Calendar for the week
Meat Beat Manifesto: Hip-hop, noise, house, techno, industrial elements, and human voice snippets form an amalgam of information, social criticism, and utterly danceable rhythms in the music of Meat Beat Manifesto. With former MBM vocalist and core member Jonny Stephens, programmer and musical conceptualist Jack Dangers created four albums full of sonic images for Wax Trax! and Mute Records. Going solo, Dangers recently signed to Nothing Records (nine inch nails guru Trent Reznor's label) for MBM's latest release Subliminal Sandwich, a two-disc collection of ambient orchestrations, space-age sound effects, and postindustrial grindings. Meat Beat Manifesto performs tonight at 8:00 at the Theater (3339 N. Federal Hwy., Fort Lauderdale) with openers Loop Guru and DJ Alex Patterson of the Orb. Tickets cost $12. Call 954-565-1667. (GC)
The Arts and Cultural Tourism on Miami Beach: It's no surprise that the arts have a tremendous impact on the economy of Miami Beach. But just how much does the Beach depend on cultural events and cultural tourism to stay afloat? The Miami Beach Chamber of Commerce, the Arts and Business Council of Miami, and the Miami Beach Arts Committee on Cultural Affairs host a panel discussion and luncheon to address the topic today at 11:00 a.m. at the Shelbourne Beach Resort (1801 Collins Ave., Miami Beach). Miami Beach Mayor Seymour Gelber moderates the panel, featuring South Florida Concert Association president and impresario Judy Drucker, South Florida Art Center executive director Jane Gilbert, Florida Philharmonic executive director John Graham, and Miami City Ballet artistic director Edward Villella, among others. Admission is $20. Call 672-1270. (GC)
Festival Miami: Do you really need to watch another episode of Seinfeld tonight? Consider the alternative: The University of Miami School of Music continues its thirteenth annual international classical music festival tonight at 8:00 with the violin-piano duo of siblings Corey and Katja Cerovsek performing Kreisler's Praeludium, Beethoven's Violin Sonata in A (Kreutzer), Falla's Siete Canciones Populares Espanolas, and Franck's Sonata in A. Admission is $15. On Sunday at 4:00, violinist Eugene Fodor joins the University of Miami Symphony Orchestra to perform Dennis Kam's Music for Celebration, plus Debussy's La Mer and Tchaikovsky's Violin Concerto in D. Admission is $18. On Tuesday at 8:00, the Bergonzi String Quartet performs pieces by Kenneth Fuchs, Beethoven, and Mendelssohn. Admission is eight dollars. The festival continues through October 26. All concerts take place at the Maurice Gusman Concert Hall (1314 Miller Dr., Coral Gables), unless otherwise noted. Call 284-4940. (GC)
Atomic Boy: Southern California power-pop-punkcore purveyors Atomic Boy pack a wallop with their debut disc, Sonic Cocktail (on Victory Records). True to the album's name, the boys toss the Buzzcocks, the Sex Pistols, HYsker DY, the Dead Kennedys, the Ramones, and the Vandals into a blender, add a dash of R.E.M. (singer Denny Lake sounds a little like Michael Stipe -- when he doesn't sound like Bob Mould), and voila, a tasty musical treat for fans of fast and fun music. Atomic Boy explodes tonight at the Edge (200 W. Broward Blvd., Fort Lauderdale) with headliners Less Than Jake and openers Against All Authority and Discount. Admission to this all-ages show is seven dollars. Showtime is 7:00. Call 954-525-9333. (GC)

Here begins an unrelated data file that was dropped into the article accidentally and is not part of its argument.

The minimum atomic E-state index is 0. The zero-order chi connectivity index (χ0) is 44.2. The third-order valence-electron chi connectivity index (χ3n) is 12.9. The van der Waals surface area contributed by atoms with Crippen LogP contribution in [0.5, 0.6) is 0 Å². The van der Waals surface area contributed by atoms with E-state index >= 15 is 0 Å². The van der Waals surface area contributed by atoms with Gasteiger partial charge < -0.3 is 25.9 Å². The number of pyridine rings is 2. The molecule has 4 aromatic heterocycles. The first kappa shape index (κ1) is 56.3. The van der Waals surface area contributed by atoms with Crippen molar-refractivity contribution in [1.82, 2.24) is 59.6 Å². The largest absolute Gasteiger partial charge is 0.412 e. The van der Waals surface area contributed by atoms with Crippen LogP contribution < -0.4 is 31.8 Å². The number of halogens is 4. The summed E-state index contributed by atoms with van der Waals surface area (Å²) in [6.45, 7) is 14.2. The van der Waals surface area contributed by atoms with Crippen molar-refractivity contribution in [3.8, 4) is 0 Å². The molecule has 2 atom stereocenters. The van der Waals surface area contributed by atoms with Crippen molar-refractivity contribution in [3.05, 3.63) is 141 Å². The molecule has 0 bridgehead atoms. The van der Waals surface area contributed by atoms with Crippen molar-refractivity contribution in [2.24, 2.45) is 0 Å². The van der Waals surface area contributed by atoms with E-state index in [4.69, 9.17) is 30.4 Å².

The Glass Mendacity: Toss your Tennessee Williams out the window! ART-ACT Productions skewers the works of the Southern playwright in this two-act comedy by Maureen Morley and Tom Willmorth, opening tonight at 8:00 at ART-ACT's Design District headquarters (10 NE 39th St.). Blanche marries Stanley, who seduces Maggie the Cat, while Big Daddy gulps mint juleps made with Maalox and Laura fondles her ice-cube animal and listens to Shaun Cassidy on the Victrola in this whacked-out sendup of Cat on a Hot Tin Roof, A Streetcar Named Desire, and The Glass Menagerie. The certifiable Blanche sums it all up: "I've always depended on the quality of strangeness." The show runs Friday, Saturday, and Sunday through October 13. Tickets cost ten dollars. Call 573-7272. (GC)
Gary Primich: Austin-based blues-harp man Gary Primich blows his way into Tobacco Road (626 S. Miami Ave). Primich has great chops for Chicago-style electric blues, but he puts a twist into the sound, stretching and experimenting and making those blues his own. His command of the harmonica has made him one of the most respected and lauded harp men in the biz. Currently touring to promote his latest album Mr. Freeze (on Flying Fish Records), Primich has a new disc due out this fall. Admission is five dollars. Showtime is 10:00. Call 374-1198. (GC)
Black Orpheus/The 400 Blows: The Cinema Vortex film series this weekend features two excellent films made in 1959. Marcel Camus's Oscar-winning Black Orpheus screens today at noon at the Alliance Cinema (927 Lincoln Rd., Miami Beach); this colorful, stimulating retelling of the Orpheus-Eurydice legend is set against the background of the Brazilian carnaval (in Portuguese with English subtitles). Tomorrow at the same time and place, Vortex screens The 400 Blows, Francois Truffaut's touching and beautifully photographed study of a neglected adolescent boy who learns some unpleasant truths about his life (in French with English subtitles). Admission to each film is four dollars. Call 531-8504. (GC)
Invoking the Spirits: Since the fall of the Duvalier regime, Haitian muralists have used their work as a pivotal medium to document events and encourage free expression about political and social issues. Photographer Pablo Butcher captures the murals of Port-au-Prince, created over the past ten years, in a series of photographs on view at the South Florida Art Center's Ground Level (1035 Lincoln Rd., Miami Beach). Hanging alongside Butcher's photographs are three examples of this type of politically charged street mural -- paintings on canvas by Haitian artist Charlemagne Celestin. The show, "Invoking the Spirits: Haiti's Charged Murals," opens with a reception tonight at 6:00 and runs through October 26. Admission is free. Gallery hours are 1:00 to 8:00 from Tuesday through Friday. Call 674-8278. (GC)